A Study Series on the Gospel According to Mark


On June 2nd, we continued our discussion of Mark and dived deep into the meaning of discipleship as Jesus and his disciples would have understood it. It is often said that ‘discipleship’ is just another word for a Bible study and ‘fellowship’ as anything a Christian person does with another Christian person. So what does it mean for Christians to ‘disciple’ one another and ‘fellowship’ with another? Most importantly, what did Jesus Christ mean by “Go make disciples of all nations” (Matt. 28:19) and the writer of Acts mean by “devoting to the apostles’ teaching and fellowship?” (Acts 2:42) To better understand these words, we explored the meaning of the rabbi-disciples relationship in Jesus’s time.


II. Jesus’s Early Days in Galilee

(Mark 1:2-1:13; Mark 1:14-3:12, both taken from NIV)

Mark 1:2-4

As it is written in the prophet Isaiah,

“See, I am sending my messenger ahead of you,
who will prepare your way;
the voice of one crying out in the wilderness:
‘Prepare the way of the Lord,
make his paths straight,’”

This passage is taken from Isaiah 40 where the message of hope is delivered to God’s people during the Babylonian captivities around in 500s BC. This part of Isaiah proclaims the coming liberation of God’s people, which is thought to be fulfilled first when Cyrus the Great of Persia takes over Babylon, but for Christians, the prophecy is also fulfilled once again when the Messiah Jesus came.


Activity 1: Draw a picture of a man by using only the following descriptions.

“Jake is a pure redneck from the country. He likes to wear a coat made of crocodile leather and a dog’s fur both of which he hunted. He only wears a leather belt made of iguana’s skin and he only eats roasted fat spiders and wild tree saps from the maple trees.”


Activity 2: What was the longest or the most uncomfortable experience you’ve had waiting in line for something? Did that something turn out to be awesome?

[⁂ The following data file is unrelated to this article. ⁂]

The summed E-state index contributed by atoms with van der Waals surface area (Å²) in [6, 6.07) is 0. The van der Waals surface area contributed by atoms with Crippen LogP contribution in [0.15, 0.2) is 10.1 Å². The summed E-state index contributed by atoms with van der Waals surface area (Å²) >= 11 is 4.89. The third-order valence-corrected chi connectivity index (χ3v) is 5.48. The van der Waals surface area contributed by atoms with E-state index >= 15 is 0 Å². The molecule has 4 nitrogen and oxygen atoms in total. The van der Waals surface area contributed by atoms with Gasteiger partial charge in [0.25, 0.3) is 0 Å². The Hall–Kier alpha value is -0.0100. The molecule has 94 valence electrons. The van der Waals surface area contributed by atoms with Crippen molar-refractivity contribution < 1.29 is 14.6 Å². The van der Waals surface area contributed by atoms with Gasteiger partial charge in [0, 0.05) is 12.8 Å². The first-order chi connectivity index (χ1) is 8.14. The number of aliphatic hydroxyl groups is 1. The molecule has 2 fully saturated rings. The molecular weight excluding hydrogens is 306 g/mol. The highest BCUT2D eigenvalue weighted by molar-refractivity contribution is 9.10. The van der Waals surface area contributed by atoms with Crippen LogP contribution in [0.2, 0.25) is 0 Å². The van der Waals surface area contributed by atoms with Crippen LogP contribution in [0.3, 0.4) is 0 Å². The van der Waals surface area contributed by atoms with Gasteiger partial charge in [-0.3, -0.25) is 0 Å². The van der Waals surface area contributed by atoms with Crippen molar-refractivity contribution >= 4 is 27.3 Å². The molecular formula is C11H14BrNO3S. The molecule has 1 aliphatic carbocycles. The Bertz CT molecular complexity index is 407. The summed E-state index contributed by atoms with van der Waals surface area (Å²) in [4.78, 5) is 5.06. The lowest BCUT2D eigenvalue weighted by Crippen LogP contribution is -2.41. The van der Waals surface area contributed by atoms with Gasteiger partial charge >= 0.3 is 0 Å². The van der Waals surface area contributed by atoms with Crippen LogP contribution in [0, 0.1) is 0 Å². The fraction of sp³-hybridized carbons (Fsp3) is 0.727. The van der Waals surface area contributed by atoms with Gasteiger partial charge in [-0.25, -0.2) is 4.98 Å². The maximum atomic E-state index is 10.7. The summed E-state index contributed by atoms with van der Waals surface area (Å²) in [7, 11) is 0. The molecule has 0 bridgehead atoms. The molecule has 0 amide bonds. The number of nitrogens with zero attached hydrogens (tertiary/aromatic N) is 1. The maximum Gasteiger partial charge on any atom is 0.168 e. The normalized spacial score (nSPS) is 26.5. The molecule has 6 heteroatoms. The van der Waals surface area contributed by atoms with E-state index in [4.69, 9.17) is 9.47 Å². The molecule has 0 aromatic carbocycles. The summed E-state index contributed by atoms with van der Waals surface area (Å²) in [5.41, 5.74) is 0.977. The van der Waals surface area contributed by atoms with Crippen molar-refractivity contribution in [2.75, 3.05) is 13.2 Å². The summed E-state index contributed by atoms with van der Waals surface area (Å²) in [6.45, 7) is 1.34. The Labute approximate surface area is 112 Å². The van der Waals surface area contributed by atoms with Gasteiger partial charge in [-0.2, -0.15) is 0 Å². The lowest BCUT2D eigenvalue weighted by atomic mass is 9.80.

Mark 1:4-8

John the baptizer appeared in the wilderness, proclaiming a baptism of repentance for the forgiveness of sins. And people from the whole Judean countryside and all the people of Jerusalem were going out to him, and were baptized by him in the river Jordan, confessing their sins. Now John was clothed with camel’s hair, with a leather belt around his waist, and he ate locusts and wild honey. He proclaimed, “The one who is more powerful than I is coming after me; I am not worthy to stoop down and untie the thong of his sandals. I have baptized you with water; but he will baptize you with the Holy Spirit.”


John’s baptism was apparently a familiar act as many people from the countryside as well as Jerusalem came down to be baptized by John. It is a bit strange though: why would people come to John to be baptized when they have the magnificent Temple to go to and be cleansed of their sins? Capernaum, a town on the northern edge of Sea of Galilee where Jordan River empties into is some 100 miles away from Jerusalem, at least a few days of walking all day on dirt roads—one way.